According to USC Dornsife's Understanding Coronavirus in America study, 1 in 3 Black, Asian and Latino people have experienced at least one incident of COVID-related discrimination since the pandemic began, compared to 1 in 5 white people.
Joe Moran of Rowland Heights, in line to be tested at Dodger Stadium, was not surprised by the findings. "There's always been discrimination in the United States... it's the color that always counts," said Moran.
Eyewitness News spoke to Research Scientist Ying Liu, who reported COVID-related discrimination peaked in April with 11% of people reporting a recent incident. Alleged discrimination steadily declined to 7% at the beginning of June.
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"The situations include being harassed or threatened... and people acting as if they're afraid of them," said Liu.
Liu says in early June, Asian Americans were more than 2.5 times as likely as white people to experience recent COVID-related discrimination. Blacks and Latinos were nearly twice as likely.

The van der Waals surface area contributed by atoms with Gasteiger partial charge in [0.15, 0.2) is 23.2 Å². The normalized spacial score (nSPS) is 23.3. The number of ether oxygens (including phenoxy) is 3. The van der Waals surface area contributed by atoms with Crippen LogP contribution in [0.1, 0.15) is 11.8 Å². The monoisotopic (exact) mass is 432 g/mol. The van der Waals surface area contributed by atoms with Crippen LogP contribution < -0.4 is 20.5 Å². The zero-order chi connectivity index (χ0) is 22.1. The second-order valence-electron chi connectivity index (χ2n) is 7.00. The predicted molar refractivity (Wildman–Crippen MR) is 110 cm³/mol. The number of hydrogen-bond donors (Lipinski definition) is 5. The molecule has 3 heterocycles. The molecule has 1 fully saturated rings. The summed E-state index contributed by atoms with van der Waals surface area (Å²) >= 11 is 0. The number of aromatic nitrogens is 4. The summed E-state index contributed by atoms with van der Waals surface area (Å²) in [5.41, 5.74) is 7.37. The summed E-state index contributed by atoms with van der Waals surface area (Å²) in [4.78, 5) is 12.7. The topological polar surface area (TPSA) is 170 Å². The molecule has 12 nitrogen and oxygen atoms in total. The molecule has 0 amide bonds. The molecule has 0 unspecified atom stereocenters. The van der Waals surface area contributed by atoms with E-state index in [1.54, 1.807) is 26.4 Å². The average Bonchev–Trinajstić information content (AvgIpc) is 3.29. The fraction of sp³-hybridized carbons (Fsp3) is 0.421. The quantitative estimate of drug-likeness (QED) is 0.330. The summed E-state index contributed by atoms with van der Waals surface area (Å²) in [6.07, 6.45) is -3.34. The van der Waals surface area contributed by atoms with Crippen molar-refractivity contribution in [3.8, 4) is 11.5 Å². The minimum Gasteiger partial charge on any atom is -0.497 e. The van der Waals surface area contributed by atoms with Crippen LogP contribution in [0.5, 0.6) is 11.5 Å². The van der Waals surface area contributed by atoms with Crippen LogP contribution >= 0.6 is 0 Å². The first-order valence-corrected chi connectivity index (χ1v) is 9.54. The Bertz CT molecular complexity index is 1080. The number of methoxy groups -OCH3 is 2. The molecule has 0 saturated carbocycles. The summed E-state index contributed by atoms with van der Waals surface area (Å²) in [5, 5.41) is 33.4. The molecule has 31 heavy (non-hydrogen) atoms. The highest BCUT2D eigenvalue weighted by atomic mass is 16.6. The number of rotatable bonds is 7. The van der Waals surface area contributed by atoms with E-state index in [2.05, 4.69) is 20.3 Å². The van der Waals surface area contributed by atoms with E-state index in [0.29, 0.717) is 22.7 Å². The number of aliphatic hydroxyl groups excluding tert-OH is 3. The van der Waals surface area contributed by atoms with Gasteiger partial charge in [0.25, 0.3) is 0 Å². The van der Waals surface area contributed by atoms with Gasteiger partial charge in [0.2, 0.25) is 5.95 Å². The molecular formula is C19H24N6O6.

Respondents in the survey were also asked if people treated them with less courtesy and respect, or gave them poorer service at restaurants or stores.
"These kind of experiences are not really new to minority groups in the United States," said Liu, who added that Asian Americans were among the first racial-ethnic groups to experience substantial discrimination.
Jose Mexia and his wife had screening appointments Tuesday morning at Dodger Stadium. He said they are proactively tested every month to better protect their family.
"I think (racism) stems from our leadership, they're the ones causing the division between the races when we're trying to come together at this time," said Mexia.
A total of 7,475 U.S. adults participated in the tracking survey from March 10 to June 23, 2020.